The sudy was published in The Pediatric infectious disease journal.
the team is out of Poland:
Mrozek-Budzyn D, Kietyka A, Majewska R.
From the Department of Epidemiology and Preventive Medicine, Jagiellonian University, Collegium Medicum, Krakow, Poland.
Here is the abstract:
OBJECTIVE:: The first objective of the study was to determine whether there is a relationship between the measles-mumps-rubella (MMR) vaccination and autism in children. The second objective was to examine whether the risk of autism differs between use of MMR and the single measles vaccine. DESIGN:: Case-control study. STUDY POPULATION:: The 96 cases with childhood or atypical autism, aged 2 to 15, were included into the study group. Controls consisted of 192 children individually matched to cases by year of birth, sex, and general practitioners. METHODS:: Data on autism diagnosis and vaccination history were from physicians. Data on the other probable autism risk factors were collected from mothers. Logistic conditional regression was used to assess the risk of autism resulting from vaccination. Assessment was made for children vaccinated (1) Before diagnosis of autism, and (2) Before first symptoms of autism onset. Odds ratios were adjusted to mother’s age, medication during pregnancy, gestation time, perinatal injury and Apgar score. RESULTS:: For children vaccinated before diagnosis, autism risk was lower in children vaccinated with MMR than in the nonvaccinated (OR: 0.17, 95% CI: 0.06-0.52) as well as to vaccinated with single measles vaccine (OR: 0.44, 95% CI: 0.22-0.91). The risk for vaccinated versus nonvaccinated (independent of vaccine type) was 0.28 (95% CI: 0.10-0.76). The risk connected with being vaccinated before onset of first symptoms was significantly lower only for MMR versus single vaccine (OR: 0.47, 95% CI: 0.22-0.99). CONCLUSIONS:: The study provides evidence against the association of autism with either MMR or a single measles vaccine.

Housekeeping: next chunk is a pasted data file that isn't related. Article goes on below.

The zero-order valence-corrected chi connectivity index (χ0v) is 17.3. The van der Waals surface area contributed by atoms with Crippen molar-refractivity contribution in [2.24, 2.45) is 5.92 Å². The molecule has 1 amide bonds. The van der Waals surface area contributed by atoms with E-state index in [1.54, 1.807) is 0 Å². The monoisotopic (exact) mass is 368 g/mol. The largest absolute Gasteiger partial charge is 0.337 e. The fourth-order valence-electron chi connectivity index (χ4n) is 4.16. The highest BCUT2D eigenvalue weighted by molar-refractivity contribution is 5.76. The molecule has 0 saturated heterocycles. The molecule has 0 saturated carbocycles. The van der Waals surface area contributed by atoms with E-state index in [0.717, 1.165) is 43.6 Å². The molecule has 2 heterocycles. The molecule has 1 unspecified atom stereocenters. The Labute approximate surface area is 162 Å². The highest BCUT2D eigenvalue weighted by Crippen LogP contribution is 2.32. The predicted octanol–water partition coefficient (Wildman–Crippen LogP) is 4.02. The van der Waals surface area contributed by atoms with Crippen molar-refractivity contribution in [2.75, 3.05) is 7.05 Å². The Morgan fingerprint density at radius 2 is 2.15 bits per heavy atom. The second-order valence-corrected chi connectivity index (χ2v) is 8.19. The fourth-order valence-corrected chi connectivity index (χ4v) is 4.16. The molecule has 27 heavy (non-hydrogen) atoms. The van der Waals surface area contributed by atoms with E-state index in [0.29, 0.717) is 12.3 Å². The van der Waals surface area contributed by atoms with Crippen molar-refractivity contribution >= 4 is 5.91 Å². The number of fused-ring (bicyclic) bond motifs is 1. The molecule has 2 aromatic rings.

If we take these results at face value, the MMR vaccine may prevent autism. Also the single measles vaccine, recommended by Dr. Wakefield, is less “safe” than the MMR.
To be honest, I don’t think these results are consistent with previous, large population studies of MMR and autism. An odds ratio of 0.17 (meaning you are six times more likely to be autistic if you didn’t get the MMR) should have been picked up.
I look forward to reading the full study. Somehow I doubt it will be posted to the Generation Rescue or SafeMinds websites!